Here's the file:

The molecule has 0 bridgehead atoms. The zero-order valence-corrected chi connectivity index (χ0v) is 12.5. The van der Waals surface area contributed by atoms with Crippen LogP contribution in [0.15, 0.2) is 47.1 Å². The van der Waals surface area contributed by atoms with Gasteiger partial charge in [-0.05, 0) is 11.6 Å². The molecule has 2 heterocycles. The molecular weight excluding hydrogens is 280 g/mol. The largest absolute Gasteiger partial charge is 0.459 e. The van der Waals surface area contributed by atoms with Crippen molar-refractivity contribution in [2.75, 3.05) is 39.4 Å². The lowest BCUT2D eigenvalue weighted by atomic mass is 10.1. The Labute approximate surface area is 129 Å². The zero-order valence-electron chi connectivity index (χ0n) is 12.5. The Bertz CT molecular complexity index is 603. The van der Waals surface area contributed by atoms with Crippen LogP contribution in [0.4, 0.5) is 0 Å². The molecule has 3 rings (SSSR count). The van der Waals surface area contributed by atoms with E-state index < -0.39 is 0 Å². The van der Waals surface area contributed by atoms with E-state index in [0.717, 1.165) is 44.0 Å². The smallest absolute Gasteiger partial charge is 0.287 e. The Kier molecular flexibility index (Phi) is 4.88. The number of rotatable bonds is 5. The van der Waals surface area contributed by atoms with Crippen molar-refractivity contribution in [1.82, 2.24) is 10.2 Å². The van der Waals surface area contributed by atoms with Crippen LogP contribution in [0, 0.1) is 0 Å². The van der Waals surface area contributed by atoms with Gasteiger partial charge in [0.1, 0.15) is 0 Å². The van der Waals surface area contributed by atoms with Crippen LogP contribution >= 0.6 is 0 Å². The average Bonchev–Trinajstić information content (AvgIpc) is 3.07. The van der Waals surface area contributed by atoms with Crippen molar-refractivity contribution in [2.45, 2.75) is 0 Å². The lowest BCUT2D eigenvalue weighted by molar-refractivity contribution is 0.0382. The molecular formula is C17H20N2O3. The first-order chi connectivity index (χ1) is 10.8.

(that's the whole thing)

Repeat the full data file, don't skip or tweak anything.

The molecule has 0 bridgehead atoms. The zero-order valence-corrected chi connectivity index (χ0v) is 12.5. The van der Waals surface area contributed by atoms with Crippen LogP contribution in [0.15, 0.2) is 47.1 Å². The van der Waals surface area contributed by atoms with Gasteiger partial charge in [-0.05, 0) is 11.6 Å². The molecule has 2 heterocycles. The molecular weight excluding hydrogens is 280 g/mol. The largest absolute Gasteiger partial charge is 0.459 e. The van der Waals surface area contributed by atoms with Crippen molar-refractivity contribution in [2.75, 3.05) is 39.4 Å². The lowest BCUT2D eigenvalue weighted by atomic mass is 10.1. The Labute approximate surface area is 129 Å². The zero-order valence-electron chi connectivity index (χ0n) is 12.5. The Bertz CT molecular complexity index is 603. The van der Waals surface area contributed by atoms with Crippen LogP contribution in [0.4, 0.5) is 0 Å². The molecule has 3 rings (SSSR count). The van der Waals surface area contributed by atoms with E-state index < -0.39 is 0 Å². The van der Waals surface area contributed by atoms with E-state index in [0.717, 1.165) is 44.0 Å². The smallest absolute Gasteiger partial charge is 0.287 e. The Kier molecular flexibility index (Phi) is 4.88. The number of rotatable bonds is 5. The van der Waals surface area contributed by atoms with Crippen molar-refractivity contribution in [1.82, 2.24) is 10.2 Å². The van der Waals surface area contributed by atoms with Crippen LogP contribution in [0, 0.1) is 0 Å². The van der Waals surface area contributed by atoms with Gasteiger partial charge in [0.1, 0.15) is 0 Å². The van der Waals surface area contributed by atoms with Crippen LogP contribution >= 0.6 is 0 Å². The average Bonchev–Trinajstić information content (AvgIpc) is 3.07. The van der Waals surface area contributed by atoms with Crippen molar-refractivity contribution in [2.45, 2.75) is 0 Å². The lowest BCUT2D eigenvalue weighted by molar-refractivity contribution is 0.0382. The molecular formula is C17H20N2O3. The first-order chi connectivity index (χ1) is 10.8.